ANB Futbol Academy - Keeping The Game of Soccer Beautiful
anb keeping the game of soccer beautiful
parent and child practice ::

Inside™ Soccer -- London, England

As parents we all know the many benefits children derive from participating in team sports such as soccer.

How much children get out of participating in soccer sport, and indeed how many years they continue to want play it, depends on learning and continuing to develop the skills which allow them to enjoy the game while remaining a valued member of the team.

Apart from obviously providing regular healthy exercise, these include:

•  Being with and making friends

•  Learning to work as part of a group

•  Communication with others

•  Problem solving and anticipation skills

•  Improved motor co-ordination and capability

With the emphasis on training parents to become coaches, the benefits to a developing young footballer of a simple kick-about with a parent in the localpark or backyard can be underestimated.

Setting aside regular time to play one-on-one with your child helps in the refinement and practice of particular skills, and there is greater scope for repetition than in an organised group coaching session.


•  Target practice - Pick an object as a target and stand the player a certain distance from the target, the adult twice that. The winner is the first player to hit the target a set number of times.

•  Barefoot dribbling - Set out ten obstructions in a row and get the player to dribble the ball through them in either barefoot or socks. Incentivize by timing each run. Helps develop a feel for the ball.

•  Basic control - Start by rolling the ball and getting the player to stop it with the instep of the foot. Graduate by bouncing the ball, first low enough to be brought under control by the feet, then high enough to bring in thigh and chest trapping.


•  Juggling - Bounce the ball and get the player to flick the ball up to catching height with the central (laces) part of the foot. Repeat. Then ask them to flick the ball up before it bounces. Progress by introducing both feet, thighs and head. Incentivize by trying to better tally.

•  Heading sit-ups - Adopt the sit-up position with knees bent. The ball is thrown in an arc and the recipient sits up and heads the ball back as powerfully possible.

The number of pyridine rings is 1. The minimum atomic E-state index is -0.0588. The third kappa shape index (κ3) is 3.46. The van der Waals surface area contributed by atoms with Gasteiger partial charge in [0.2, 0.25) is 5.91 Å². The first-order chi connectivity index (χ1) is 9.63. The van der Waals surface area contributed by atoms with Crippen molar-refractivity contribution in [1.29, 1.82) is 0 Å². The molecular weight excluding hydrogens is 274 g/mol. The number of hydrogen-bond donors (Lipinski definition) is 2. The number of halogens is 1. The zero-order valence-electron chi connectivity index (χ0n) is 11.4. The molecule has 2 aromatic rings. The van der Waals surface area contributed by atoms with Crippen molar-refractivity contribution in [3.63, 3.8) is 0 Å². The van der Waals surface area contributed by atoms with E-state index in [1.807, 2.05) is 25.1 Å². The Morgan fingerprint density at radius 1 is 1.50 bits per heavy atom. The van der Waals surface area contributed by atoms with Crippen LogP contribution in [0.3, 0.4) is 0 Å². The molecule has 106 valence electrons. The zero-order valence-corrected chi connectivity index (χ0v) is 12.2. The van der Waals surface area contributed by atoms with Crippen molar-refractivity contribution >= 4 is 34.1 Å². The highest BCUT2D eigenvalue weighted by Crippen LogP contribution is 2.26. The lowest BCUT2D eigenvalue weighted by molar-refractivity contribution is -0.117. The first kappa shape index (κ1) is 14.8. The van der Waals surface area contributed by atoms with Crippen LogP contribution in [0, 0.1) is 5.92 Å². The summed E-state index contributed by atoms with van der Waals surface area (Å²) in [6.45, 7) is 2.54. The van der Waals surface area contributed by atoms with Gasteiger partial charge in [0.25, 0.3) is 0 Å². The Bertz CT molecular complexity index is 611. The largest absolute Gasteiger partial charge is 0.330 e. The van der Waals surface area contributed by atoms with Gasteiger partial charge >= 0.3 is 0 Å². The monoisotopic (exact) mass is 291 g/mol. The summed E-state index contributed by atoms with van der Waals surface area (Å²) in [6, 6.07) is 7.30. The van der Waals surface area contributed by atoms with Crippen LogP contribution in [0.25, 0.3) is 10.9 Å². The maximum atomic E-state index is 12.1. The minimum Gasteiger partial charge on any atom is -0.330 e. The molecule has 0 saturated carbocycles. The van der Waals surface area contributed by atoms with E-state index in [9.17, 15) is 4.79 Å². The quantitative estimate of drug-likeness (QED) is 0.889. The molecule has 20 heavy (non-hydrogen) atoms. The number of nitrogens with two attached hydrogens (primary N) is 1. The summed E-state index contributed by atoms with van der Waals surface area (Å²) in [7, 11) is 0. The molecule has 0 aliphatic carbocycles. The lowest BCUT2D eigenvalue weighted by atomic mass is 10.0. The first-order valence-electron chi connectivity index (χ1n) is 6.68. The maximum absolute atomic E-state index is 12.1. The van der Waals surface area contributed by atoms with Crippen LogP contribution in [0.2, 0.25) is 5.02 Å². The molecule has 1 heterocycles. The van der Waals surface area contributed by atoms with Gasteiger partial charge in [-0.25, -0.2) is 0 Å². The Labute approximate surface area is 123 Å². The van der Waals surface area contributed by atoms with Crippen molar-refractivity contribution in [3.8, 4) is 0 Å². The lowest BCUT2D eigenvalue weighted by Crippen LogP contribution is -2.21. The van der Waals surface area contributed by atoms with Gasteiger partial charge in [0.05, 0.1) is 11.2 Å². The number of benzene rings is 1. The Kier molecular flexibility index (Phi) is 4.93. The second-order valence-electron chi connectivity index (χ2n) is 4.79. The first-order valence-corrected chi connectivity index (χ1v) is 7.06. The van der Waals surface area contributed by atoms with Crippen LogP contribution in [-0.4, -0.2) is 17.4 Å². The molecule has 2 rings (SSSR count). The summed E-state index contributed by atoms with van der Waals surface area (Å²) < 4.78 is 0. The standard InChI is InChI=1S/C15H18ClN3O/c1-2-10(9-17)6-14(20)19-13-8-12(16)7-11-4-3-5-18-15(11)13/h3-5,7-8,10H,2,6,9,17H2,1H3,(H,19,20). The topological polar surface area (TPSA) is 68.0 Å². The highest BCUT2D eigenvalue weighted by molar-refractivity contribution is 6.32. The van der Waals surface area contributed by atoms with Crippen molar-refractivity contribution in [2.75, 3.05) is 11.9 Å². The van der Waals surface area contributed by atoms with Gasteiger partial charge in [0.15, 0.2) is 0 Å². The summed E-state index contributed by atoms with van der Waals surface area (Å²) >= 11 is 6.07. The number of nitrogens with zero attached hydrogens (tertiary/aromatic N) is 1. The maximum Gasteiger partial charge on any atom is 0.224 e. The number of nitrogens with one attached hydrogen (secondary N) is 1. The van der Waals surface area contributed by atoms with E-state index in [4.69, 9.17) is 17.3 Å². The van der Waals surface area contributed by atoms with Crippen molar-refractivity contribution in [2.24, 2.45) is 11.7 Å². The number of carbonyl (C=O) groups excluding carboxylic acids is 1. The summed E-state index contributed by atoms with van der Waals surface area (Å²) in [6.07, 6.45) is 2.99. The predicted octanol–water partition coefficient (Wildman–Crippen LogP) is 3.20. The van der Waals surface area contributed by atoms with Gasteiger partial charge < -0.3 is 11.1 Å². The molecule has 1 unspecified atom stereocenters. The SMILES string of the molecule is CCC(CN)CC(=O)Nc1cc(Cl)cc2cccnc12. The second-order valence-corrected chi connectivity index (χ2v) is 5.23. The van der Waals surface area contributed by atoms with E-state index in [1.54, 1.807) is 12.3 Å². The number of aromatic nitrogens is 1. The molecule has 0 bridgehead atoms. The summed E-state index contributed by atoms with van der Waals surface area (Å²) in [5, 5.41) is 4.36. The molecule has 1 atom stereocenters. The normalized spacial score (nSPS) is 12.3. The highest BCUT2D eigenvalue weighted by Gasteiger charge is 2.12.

•  Volleying - Identify a spot on a wall that when hit causes the ball to bounce back in the air. The player returns the ball on the full using both feet.


•  Quick return - Position the player a short distance away with his back to you. Throw the ball at varying heights, calling turn on release. The player returns the ball first time using whatever part of the body necessary.

•  Distance passing - Create a three station triangle approximately 40x40x40ft. The receiver takes position at the apex. The player loft passes the ball to the receiver and sprints to opposite station to receive the return. Repeat.

•  Football Tennis - Station one player each side of an obstruction the height of a tennis net. The object is to return the ball over the net as in a game of tennis. The number of bounces allowed depends on ability. Incentivize by keeping score, 15-0, deuce etc....

•  Bend it like Beckham - To bend the ball from right to left, practice striking the bottom half of the right side of the ball with the inside of the foot. To bend from left to right, strike the bottom half of the left hand side of the ball with the outside of the foot. Introduce obstructions to bend the ball round

Studies by academics and youth sports bodies have concluded that the principal reason children drop out of competitive football is perceived pressure exerted by ambitious and overly-competitive parents and coaches. Losing becomes synonymous with failure. Individual expression, and ultimately enjoyment, is removed.

Remember the primary objective of taking a ball into the backyard or to the park is to have fun, an opportunity to set aside some quality time together. Tips and demonstrations are often helpful, but avoid replicating the more formal structure of coaching they receive at club or school level.

Encourage the child to create their own games around skills they want to improve. By doing so they take ownership of their own development and the parent becomes a partner in fun, not simply a touch-line spectator they fear to disappoint.

Inside™ Soccer
London, England
Reprinted with permission from Inside™ Soccer
Dr. Javier Perez - Content Manager
European PhD, MPhil, MSc (Dist.), BSc (Hons) UEFA PRO Spain & UEFA A England
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